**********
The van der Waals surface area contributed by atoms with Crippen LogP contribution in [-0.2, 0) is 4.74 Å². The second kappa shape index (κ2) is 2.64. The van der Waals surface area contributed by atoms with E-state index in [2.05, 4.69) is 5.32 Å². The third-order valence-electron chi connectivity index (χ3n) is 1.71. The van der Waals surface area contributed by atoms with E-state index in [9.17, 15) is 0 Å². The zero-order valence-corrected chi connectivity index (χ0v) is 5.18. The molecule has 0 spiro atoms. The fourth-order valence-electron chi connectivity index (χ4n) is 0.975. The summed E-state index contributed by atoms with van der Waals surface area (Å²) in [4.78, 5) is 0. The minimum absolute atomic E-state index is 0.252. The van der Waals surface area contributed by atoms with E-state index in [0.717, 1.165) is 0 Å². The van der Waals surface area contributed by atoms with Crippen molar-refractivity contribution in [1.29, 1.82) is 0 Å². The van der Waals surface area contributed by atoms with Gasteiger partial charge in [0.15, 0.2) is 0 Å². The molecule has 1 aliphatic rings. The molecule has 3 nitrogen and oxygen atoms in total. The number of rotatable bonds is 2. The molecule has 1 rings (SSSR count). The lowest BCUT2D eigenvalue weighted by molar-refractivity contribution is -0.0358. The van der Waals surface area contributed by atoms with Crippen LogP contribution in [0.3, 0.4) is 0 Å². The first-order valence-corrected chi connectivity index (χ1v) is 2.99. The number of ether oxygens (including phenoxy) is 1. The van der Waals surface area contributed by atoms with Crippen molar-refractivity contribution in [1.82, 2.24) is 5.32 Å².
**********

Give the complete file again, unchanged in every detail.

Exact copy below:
The van der Waals surface area contributed by atoms with Crippen LogP contribution in [-0.2, 0) is 4.74 Å². The second kappa shape index (κ2) is 2.64. The van der Waals surface area contributed by atoms with E-state index in [2.05, 4.69) is 5.32 Å². The third-order valence-electron chi connectivity index (χ3n) is 1.71. The van der Waals surface area contributed by atoms with E-state index in [9.17, 15) is 0 Å². The zero-order valence-corrected chi connectivity index (χ0v) is 5.18. The molecule has 0 spiro atoms. The fourth-order valence-electron chi connectivity index (χ4n) is 0.975. The summed E-state index contributed by atoms with van der Waals surface area (Å²) in [4.78, 5) is 0. The minimum absolute atomic E-state index is 0.252. The van der Waals surface area contributed by atoms with E-state index in [0.717, 1.165) is 0 Å². The van der Waals surface area contributed by atoms with Crippen molar-refractivity contribution in [1.29, 1.82) is 0 Å². The van der Waals surface area contributed by atoms with Gasteiger partial charge in [0.15, 0.2) is 0 Å². The molecule has 1 aliphatic rings. The molecule has 3 nitrogen and oxygen atoms in total. The number of rotatable bonds is 2. The molecule has 1 rings (SSSR count). The lowest BCUT2D eigenvalue weighted by molar-refractivity contribution is -0.0358. The van der Waals surface area contributed by atoms with Crippen LogP contribution in [0.3, 0.4) is 0 Å². The first-order valence-corrected chi connectivity index (χ1v) is 2.99. The number of ether oxygens (including phenoxy) is 1. The van der Waals surface area contributed by atoms with Crippen molar-refractivity contribution in [1.82, 2.24) is 5.32 Å².